Lessons from Zimbabwe political turmoil
I could not believe that Zimbabwe’s strongman Robert Mugabe could face or rather dance to a political tune in his own country.
He has ruled Zimbabwe with an iron fist, though loved by some sections of Zimbabweans, he has left the country in ruins both economically, politically and socially.
Well, that is not the issue that I want to dwell on today but rather lessons Malawi should learn from the political turmoil following Zimbabwe’s soldiers decision to restrict the old man to his palace and take over the country’s state television and radio.
This turmoil is as a result of lack of intra party democracy. As we are all aware, Grace Mugabe, the wife to Robert, was politically maneuvering to take over the presidency from her husband.
This led to the sacking of the country’s vice president which triggered all this chaos. I am told Grace has fled to Namibia.
A fight for party position in Zanu PF has led to the chaotic scenes in what was known as the bread basket of Africa.
Here in Malawi we had the same scenario.
When Bakili Muluzi, then leader of the United Democratic Front (UDF) decided to handpick Bingu wa Mutharika as the party’s presidential candidate for the 2004 presidential election, we all witnessed how Aleke Banda, Justin Malewezi, Harry Thomson and other powerful party officials quit the UDF.
The different thing in this case with the Zimbabwe one is that Aleke and company did not have the backing of the Malawi Army.
Therefore, after they quit, life went on normally until the unheralded Bingu decided to dump the UDF, the party that sponsored him into power to form his own Democratic Progressive Party (DPP).
This is when the UDF was weakened and I will be surprised to see the party up and running again as was the case before DPP was born.
We all remember how, not so long ago, when Bingu wa Mutharika decided to pick his beloved brother Peter to succeed him, sidelining his vice president Joyce Banda.
We had very nasty party scenes and Joyce Banda was sacked from the party.
The only difference with the Zimbabwe scenario here is that Joyce Banda did not have the backing of the Malawi Army therefore life went on normally.
Everyone remembers the scenes in Peoples Party when Joyce Banda, who never learnt from her own scenario, decided to handpick Sosten Gwengwe as running mate in 2014 elections leaving out Khumbo Kachali, the vice president.
Well, I can go on and on with examples.
The other thing we, Malawians, have to learn from Zimbabwe is that clinging to power for too long spoils what would have been an exciting exit.
Mugabe has been in power since 1980.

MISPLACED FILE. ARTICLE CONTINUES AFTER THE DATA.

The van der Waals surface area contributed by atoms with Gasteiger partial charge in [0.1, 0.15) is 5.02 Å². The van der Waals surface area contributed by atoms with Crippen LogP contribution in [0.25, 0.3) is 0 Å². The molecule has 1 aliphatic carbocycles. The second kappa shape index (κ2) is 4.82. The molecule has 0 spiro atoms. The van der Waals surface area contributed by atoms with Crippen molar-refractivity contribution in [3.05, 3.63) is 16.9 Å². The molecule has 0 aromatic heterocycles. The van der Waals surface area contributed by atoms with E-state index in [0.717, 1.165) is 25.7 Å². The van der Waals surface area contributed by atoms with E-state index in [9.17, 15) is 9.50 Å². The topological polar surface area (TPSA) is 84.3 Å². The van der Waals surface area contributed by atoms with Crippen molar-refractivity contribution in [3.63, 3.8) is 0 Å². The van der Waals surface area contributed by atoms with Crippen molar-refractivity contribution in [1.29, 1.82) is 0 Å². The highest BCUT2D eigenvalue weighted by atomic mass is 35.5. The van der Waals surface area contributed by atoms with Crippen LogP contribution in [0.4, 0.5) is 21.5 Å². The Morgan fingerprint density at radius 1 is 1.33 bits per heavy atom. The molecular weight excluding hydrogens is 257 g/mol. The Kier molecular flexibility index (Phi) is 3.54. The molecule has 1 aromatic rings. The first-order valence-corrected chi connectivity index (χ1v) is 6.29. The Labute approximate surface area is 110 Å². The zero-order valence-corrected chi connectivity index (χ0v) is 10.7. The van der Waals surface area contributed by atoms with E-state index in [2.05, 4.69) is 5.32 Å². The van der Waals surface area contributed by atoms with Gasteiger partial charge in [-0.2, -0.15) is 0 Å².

If he had left the office long ago, he would have been one of the few respected heads of state of Africa.
But now, he is practically under house arrest. He told Jacob Zuma, the President of South Africa on Wednesday that the soldiers are restricting him to his home.
This is sad.
This could have happened here in Malawi when Bakili wanted to cling to power after the expiry of his two five year mandate expired.
We all remember how he pushed in Parliament for a piece of legislation that would have allowed him to rule for another five year term after the expiry of his 10 year term of office.
After the defeat of the bill, he pushed for an open term bill which would have allowed him to be in office as long as people voted for him.
Thank God, this was as well defeated in Parliament, this was why he handpicked Bingu, a lesser known mortal then, thinking Bakili would be ruling from BCA Hill.
Well, the rest is history but his failure to cling to power has helped him a great deal.
He is now one of the respected statesmen in Africa, he is always abroad on either Commonwealth or Africa Union missions.
Then another issue is that heads of state should always tame the first ladies.
Some first ladies, like Grace, can be a disgrace to the nation and the president.
The way Grace Mugabe publicly showed her hunger for power showed there was something big behind it, maybe she wanted to conceal some bad things that her husband did in office or she just wanted to be nagging and nasty for nothing.
She is to blame for what is happening in Zimbabwe now and what will happen to her aged husband.
I hope Zuma, though facing similar problems in his own country in South Africa, will do something to ease the volatile political situation in Zimbabwe.
Any political turmoil and instability in Zimbabwe would directly affect Malawi, this is why we want the situation in Zimbabwe to be contained as soon as possible.
Lastly, back here at home, I am very happy that President Peter Mutharika has summoned his cabinet today, Friday, to discuss the Electoral Law reforms.
This is commendable because this has been an issue of concern to us, peace loving Malawians.
We all know how Public Affairs Committee (Pac) summoned an urgent meeting on the matter on Wednesday and how some political commentators have been voicing their concern on the issue.
I hope after the cabinet meeting today, the Electoral Law Reform Bill will appear on the order paper in parliament and pass it on time ahead of the 2019 polls.
I know this is all possible because in the past, Malawians have united for a common cause and they cannot allow this bill to divide them anymore.
I always pray for political stability in this country so that people should concentrate of economic activities.
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